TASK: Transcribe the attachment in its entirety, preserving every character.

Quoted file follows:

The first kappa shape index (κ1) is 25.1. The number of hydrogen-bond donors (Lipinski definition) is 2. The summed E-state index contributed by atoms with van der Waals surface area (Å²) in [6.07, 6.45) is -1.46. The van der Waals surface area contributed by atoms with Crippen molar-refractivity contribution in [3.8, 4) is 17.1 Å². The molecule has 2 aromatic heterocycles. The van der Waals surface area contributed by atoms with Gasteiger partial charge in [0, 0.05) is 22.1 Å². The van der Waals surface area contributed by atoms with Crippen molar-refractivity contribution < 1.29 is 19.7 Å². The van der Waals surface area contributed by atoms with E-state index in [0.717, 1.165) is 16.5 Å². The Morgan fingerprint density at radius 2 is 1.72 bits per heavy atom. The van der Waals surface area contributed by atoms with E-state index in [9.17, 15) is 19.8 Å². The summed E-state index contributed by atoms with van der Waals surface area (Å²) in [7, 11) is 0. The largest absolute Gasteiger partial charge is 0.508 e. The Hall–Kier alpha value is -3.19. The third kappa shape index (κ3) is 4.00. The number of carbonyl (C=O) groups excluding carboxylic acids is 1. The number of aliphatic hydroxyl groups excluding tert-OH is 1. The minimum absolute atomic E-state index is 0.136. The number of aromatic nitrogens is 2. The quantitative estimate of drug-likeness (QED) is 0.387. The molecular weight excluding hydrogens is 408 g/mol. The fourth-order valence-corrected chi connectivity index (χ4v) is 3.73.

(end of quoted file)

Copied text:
The first kappa shape index (κ1) is 25.1. The number of hydrogen-bond donors (Lipinski definition) is 2. The summed E-state index contributed by atoms with van der Waals surface area (Å²) in [6.07, 6.45) is -1.46. The van der Waals surface area contributed by atoms with Crippen molar-refractivity contribution in [3.8, 4) is 17.1 Å². The molecule has 2 aromatic heterocycles. The van der Waals surface area contributed by atoms with Gasteiger partial charge in [0, 0.05) is 22.1 Å². The van der Waals surface area contributed by atoms with Crippen molar-refractivity contribution < 1.29 is 19.7 Å². The van der Waals surface area contributed by atoms with E-state index in [0.717, 1.165) is 16.5 Å². The Morgan fingerprint density at radius 2 is 1.72 bits per heavy atom. The van der Waals surface area contributed by atoms with E-state index in [9.17, 15) is 19.8 Å². The summed E-state index contributed by atoms with van der Waals surface area (Å²) in [7, 11) is 0. The largest absolute Gasteiger partial charge is 0.508 e. The Hall–Kier alpha value is -3.19. The third kappa shape index (κ3) is 4.00. The number of carbonyl (C=O) groups excluding carboxylic acids is 1. The number of aliphatic hydroxyl groups excluding tert-OH is 1. The minimum absolute atomic E-state index is 0.136. The number of aromatic nitrogens is 2. The quantitative estimate of drug-likeness (QED) is 0.387. The molecular weight excluding hydrogens is 408 g/mol. The fourth-order valence-corrected chi connectivity index (χ4v) is 3.73.